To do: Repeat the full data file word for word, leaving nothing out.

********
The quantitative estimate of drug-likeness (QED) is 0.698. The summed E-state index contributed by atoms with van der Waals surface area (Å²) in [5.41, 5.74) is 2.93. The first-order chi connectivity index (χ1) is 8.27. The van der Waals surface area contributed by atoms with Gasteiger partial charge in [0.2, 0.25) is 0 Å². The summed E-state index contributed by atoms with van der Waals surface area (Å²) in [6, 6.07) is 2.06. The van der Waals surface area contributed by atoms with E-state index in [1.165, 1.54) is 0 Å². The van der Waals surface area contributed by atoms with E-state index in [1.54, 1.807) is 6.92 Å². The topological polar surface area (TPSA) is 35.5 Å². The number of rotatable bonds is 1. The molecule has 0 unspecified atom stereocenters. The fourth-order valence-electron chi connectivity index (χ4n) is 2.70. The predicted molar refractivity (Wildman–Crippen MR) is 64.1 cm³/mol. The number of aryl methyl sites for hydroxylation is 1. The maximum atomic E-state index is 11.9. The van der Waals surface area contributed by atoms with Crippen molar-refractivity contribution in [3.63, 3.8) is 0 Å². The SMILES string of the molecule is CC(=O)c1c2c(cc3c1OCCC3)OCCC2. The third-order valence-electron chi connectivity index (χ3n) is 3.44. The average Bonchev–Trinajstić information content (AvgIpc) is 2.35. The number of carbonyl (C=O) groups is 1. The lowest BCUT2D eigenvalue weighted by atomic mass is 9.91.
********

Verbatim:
The quantitative estimate of drug-likeness (QED) is 0.698. The summed E-state index contributed by atoms with van der Waals surface area (Å²) in [5.41, 5.74) is 2.93. The first-order chi connectivity index (χ1) is 8.27. The van der Waals surface area contributed by atoms with Gasteiger partial charge in [0.2, 0.25) is 0 Å². The summed E-state index contributed by atoms with van der Waals surface area (Å²) in [6, 6.07) is 2.06. The van der Waals surface area contributed by atoms with E-state index in [1.165, 1.54) is 0 Å². The van der Waals surface area contributed by atoms with E-state index in [1.54, 1.807) is 6.92 Å². The topological polar surface area (TPSA) is 35.5 Å². The number of rotatable bonds is 1. The molecule has 0 unspecified atom stereocenters. The fourth-order valence-electron chi connectivity index (χ4n) is 2.70. The predicted molar refractivity (Wildman–Crippen MR) is 64.1 cm³/mol. The number of aryl methyl sites for hydroxylation is 1. The maximum atomic E-state index is 11.9. The van der Waals surface area contributed by atoms with Crippen molar-refractivity contribution in [3.63, 3.8) is 0 Å². The SMILES string of the molecule is CC(=O)c1c2c(cc3c1OCCC3)OCCC2. The third-order valence-electron chi connectivity index (χ3n) is 3.44. The average Bonchev–Trinajstić information content (AvgIpc) is 2.35. The number of carbonyl (C=O) groups is 1. The lowest BCUT2D eigenvalue weighted by atomic mass is 9.91.